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Yeatman v. Colvin

United States District Court, E.D. Arkansas, Western Division

December 18, 2014

LISA P. YEATMAN, Plaintiff,
v.
CAROLYN W. COLVIN, Acting Commissioner, Social Security Administration, Defendant.

MEMORANDUM OPINION AND ORDER

JOE J. VOLPE, Magistrate Judge.

Plaintiff, Lisa Yeatman, appeals the final decision of the Commissioner of the Social Security Administration denying her claims for disability insurance benefits under Title II of the Social Security Act. Karl E. Osterhout, Esq., appeared by telephone for Ms. Yeatman. Special Assistant United States Attorney Una McGeehan appeared by telephone for the Commissioner. The attorneys are commended for their diligence in this matter. Although a very close call, for reasons set out below, the decision of the Commissioner is REVERSED and REMANDED.

I. BACKGROUND

On August 18, 2011, Ms. Yeatman protectively filed for benefits due to chiari malformation, chronic migraines, spinal arthritis, depression, anxiety, panic attacks, muscle pain and inflamation, nerve disorders, and bilateral carpal tunnel syndrome. (Tr. 159) Ms. Yeatman's claims were denied initially and upon reconsideration. At Ms. Yeatman's request, an Administrative Law Judge ("ALJ") held a hearing on November 5, 2012, where Ms. Yeatman appeared with her lawyer. At the hearing, the ALJ heard testimony from Ms. Yeatman, a medical expert, and a vocational expert ("VE"). (Tr. 35-65) The ALJ issued a decision on November 19, 2012, finding that Ms. Yeatman was not disabled under the Act. (Tr. 17-28) The Appeals Council denied Ms. Yeatman's request for review, making the ALJ's decision the Commissioner's final decision. (Tr. 1-3)

Ms. Yeatman, who was forty-nine years old at the time of the hearing, has a high school education and past relevant work as a ticket agent, baggage handler, and tool-crib attendant. (Tr. 39, 59-60)

II. DECISION OF THE ADMINISTRATIVE LAW JUDGE[1]

The ALJ found that Ms. Yeatman had not engaged in substantial gainful activity since August 4, 2010, and she had the following severe impairments: hypothyroidism, migraines, mild degenerative disc disease of the lumbar spine, post-surgery to release chiari malformation, carpal tunnel syndrome of the right hand, depression, and anxiety. (Tr. 19) However, the ALJ found that Ms. Yeatman did not have an impairment or combination of impairments meeting or equaling an impairment listed in 20 C.F.R. Part 404, Subpart P, Appendix 1.[2] (Tr. 19)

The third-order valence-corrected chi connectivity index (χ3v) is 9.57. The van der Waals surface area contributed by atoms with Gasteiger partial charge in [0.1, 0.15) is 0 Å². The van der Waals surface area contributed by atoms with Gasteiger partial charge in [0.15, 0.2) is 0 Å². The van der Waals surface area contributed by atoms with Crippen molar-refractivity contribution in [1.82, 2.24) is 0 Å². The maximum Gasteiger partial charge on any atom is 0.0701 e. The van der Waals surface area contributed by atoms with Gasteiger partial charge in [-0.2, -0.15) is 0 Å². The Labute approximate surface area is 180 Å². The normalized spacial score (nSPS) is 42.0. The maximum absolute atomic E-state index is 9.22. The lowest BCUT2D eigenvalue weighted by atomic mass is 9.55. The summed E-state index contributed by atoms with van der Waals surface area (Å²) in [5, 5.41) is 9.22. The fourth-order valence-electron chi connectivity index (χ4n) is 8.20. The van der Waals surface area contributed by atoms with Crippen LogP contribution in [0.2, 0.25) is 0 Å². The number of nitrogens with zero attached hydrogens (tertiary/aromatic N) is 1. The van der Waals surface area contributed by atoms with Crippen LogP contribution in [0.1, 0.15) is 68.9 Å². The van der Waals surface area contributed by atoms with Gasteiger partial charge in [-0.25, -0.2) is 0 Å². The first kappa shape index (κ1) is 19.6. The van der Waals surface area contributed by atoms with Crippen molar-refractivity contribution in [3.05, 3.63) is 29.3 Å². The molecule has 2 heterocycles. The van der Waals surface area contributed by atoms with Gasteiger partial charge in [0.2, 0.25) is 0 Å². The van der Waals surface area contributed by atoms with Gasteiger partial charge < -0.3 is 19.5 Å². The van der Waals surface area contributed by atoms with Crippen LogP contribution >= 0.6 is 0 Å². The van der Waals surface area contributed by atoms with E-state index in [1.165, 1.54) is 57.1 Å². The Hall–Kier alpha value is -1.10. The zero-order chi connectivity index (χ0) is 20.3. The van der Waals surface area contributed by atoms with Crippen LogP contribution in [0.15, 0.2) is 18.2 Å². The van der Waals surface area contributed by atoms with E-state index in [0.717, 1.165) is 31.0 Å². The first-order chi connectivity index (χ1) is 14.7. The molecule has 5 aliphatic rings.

According to the ALJ, Ms. Yeatman has the residual functional capacity ("RFC") to do the full range of light work, except that she can lift and carry twenty pounds occasionally and ten pounds frequently; can occasionally perform bilateral overhead reaching; can understand, remember and carry out simply instructions; and is limited to only occasional interaction with supervisors, coworkers, and the public. (Tr. 21) The VE testified that the jobs available with these limitations were cleaner/housekeeper, garment sorter, and garment bagger. (Tr. 61-62) Accordingly, the ALJ determined that Ms. Yeatman could perform a significant number of jobs existing in the national economy, and found that she was not disabled.

III. ANALYSIS

A. Standard of Review

In reviewing the Commissioner's decision, this Court must determine whether there is substantial evidence in the record as a whole to support the decision.[3] Substantial evidence is "less than a preponderance, but sufficient for reasonable minds to find it adequate to support the decision."[4]

In reviewing the record as a whole, the Court must consider both evidence that detracts from the Commissioner's decision and evidence that supports the decision; but, the decision cannot be reversed "simply because some evidence may support the opposite conclusion."[5]

B. Ms. Yeatman's Argument for Reversal

Ms. Yeatman asserts that the Commissioner's decision should be reversed because the ALJ (1) failed to consider her migraines under Listing 11.03; and (2) failed to account for the migraines ...


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